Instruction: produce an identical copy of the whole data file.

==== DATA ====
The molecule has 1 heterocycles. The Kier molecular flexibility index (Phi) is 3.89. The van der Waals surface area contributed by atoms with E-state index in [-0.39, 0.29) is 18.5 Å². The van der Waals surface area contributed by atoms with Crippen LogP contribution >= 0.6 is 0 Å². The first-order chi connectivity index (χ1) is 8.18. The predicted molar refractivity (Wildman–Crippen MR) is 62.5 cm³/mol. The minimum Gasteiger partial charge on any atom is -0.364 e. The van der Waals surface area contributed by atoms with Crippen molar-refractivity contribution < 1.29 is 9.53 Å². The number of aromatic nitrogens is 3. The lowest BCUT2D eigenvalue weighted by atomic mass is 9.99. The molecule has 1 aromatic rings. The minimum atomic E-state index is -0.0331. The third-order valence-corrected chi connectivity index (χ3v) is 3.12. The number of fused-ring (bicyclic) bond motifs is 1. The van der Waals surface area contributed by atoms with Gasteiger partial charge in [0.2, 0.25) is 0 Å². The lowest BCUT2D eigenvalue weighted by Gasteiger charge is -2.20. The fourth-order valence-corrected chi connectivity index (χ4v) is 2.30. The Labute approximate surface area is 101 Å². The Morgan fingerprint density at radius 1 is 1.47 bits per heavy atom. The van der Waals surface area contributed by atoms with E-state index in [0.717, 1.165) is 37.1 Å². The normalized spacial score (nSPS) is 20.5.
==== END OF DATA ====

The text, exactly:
The molecule has 1 heterocycles. The Kier molecular flexibility index (Phi) is 3.89. The van der Waals surface area contributed by atoms with E-state index in [-0.39, 0.29) is 18.5 Å². The van der Waals surface area contributed by atoms with Crippen LogP contribution >= 0.6 is 0 Å². The first-order chi connectivity index (χ1) is 8.18. The predicted molar refractivity (Wildman–Crippen MR) is 62.5 cm³/mol. The minimum Gasteiger partial charge on any atom is -0.364 e. The van der Waals surface area contributed by atoms with Crippen molar-refractivity contribution < 1.29 is 9.53 Å². The number of aromatic nitrogens is 3. The lowest BCUT2D eigenvalue weighted by atomic mass is 9.99. The molecule has 1 aromatic rings. The minimum atomic E-state index is -0.0331. The third-order valence-corrected chi connectivity index (χ3v) is 3.12. The number of fused-ring (bicyclic) bond motifs is 1. The van der Waals surface area contributed by atoms with Gasteiger partial charge in [0.2, 0.25) is 0 Å². The lowest BCUT2D eigenvalue weighted by Gasteiger charge is -2.20. The fourth-order valence-corrected chi connectivity index (χ4v) is 2.30. The Labute approximate surface area is 101 Å². The Morgan fingerprint density at radius 1 is 1.47 bits per heavy atom. The van der Waals surface area contributed by atoms with E-state index in [0.717, 1.165) is 37.1 Å². The normalized spacial score (nSPS) is 20.5.